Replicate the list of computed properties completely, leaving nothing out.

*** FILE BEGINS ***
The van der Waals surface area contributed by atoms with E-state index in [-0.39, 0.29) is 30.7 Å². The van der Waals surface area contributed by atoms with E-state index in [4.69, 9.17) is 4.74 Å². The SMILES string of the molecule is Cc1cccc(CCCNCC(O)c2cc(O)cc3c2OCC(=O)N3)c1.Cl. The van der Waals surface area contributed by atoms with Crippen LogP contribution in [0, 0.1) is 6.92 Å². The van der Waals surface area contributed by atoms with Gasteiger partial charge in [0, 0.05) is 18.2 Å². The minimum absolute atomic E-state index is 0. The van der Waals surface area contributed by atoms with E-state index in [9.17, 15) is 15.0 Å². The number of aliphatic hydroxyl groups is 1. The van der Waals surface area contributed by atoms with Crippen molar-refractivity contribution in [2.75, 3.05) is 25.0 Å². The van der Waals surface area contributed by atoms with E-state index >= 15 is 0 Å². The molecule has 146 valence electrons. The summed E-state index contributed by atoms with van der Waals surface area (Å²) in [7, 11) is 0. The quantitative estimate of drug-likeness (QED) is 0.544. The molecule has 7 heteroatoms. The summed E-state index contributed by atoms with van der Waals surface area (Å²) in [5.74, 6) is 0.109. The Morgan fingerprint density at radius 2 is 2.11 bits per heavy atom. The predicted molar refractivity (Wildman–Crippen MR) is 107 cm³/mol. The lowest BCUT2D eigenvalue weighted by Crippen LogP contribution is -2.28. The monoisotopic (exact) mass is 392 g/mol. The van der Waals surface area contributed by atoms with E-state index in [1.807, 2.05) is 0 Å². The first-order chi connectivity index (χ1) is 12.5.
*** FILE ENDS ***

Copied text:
The van der Waals surface area contributed by atoms with E-state index in [-0.39, 0.29) is 30.7 Å². The van der Waals surface area contributed by atoms with E-state index in [4.69, 9.17) is 4.74 Å². The SMILES string of the molecule is Cc1cccc(CCCNCC(O)c2cc(O)cc3c2OCC(=O)N3)c1.Cl. The van der Waals surface area contributed by atoms with Crippen LogP contribution in [0, 0.1) is 6.92 Å². The van der Waals surface area contributed by atoms with Gasteiger partial charge in [0, 0.05) is 18.2 Å². The minimum absolute atomic E-state index is 0. The van der Waals surface area contributed by atoms with E-state index in [9.17, 15) is 15.0 Å². The number of aliphatic hydroxyl groups is 1. The van der Waals surface area contributed by atoms with Crippen molar-refractivity contribution in [2.75, 3.05) is 25.0 Å². The van der Waals surface area contributed by atoms with E-state index >= 15 is 0 Å². The molecule has 146 valence electrons. The summed E-state index contributed by atoms with van der Waals surface area (Å²) in [7, 11) is 0. The quantitative estimate of drug-likeness (QED) is 0.544. The molecule has 7 heteroatoms. The summed E-state index contributed by atoms with van der Waals surface area (Å²) in [5.74, 6) is 0.109. The Morgan fingerprint density at radius 2 is 2.11 bits per heavy atom. The predicted molar refractivity (Wildman–Crippen MR) is 107 cm³/mol. The lowest BCUT2D eigenvalue weighted by Crippen LogP contribution is -2.28. The monoisotopic (exact) mass is 392 g/mol. The van der Waals surface area contributed by atoms with E-state index in [1.807, 2.05) is 0 Å². The first-order chi connectivity index (χ1) is 12.5.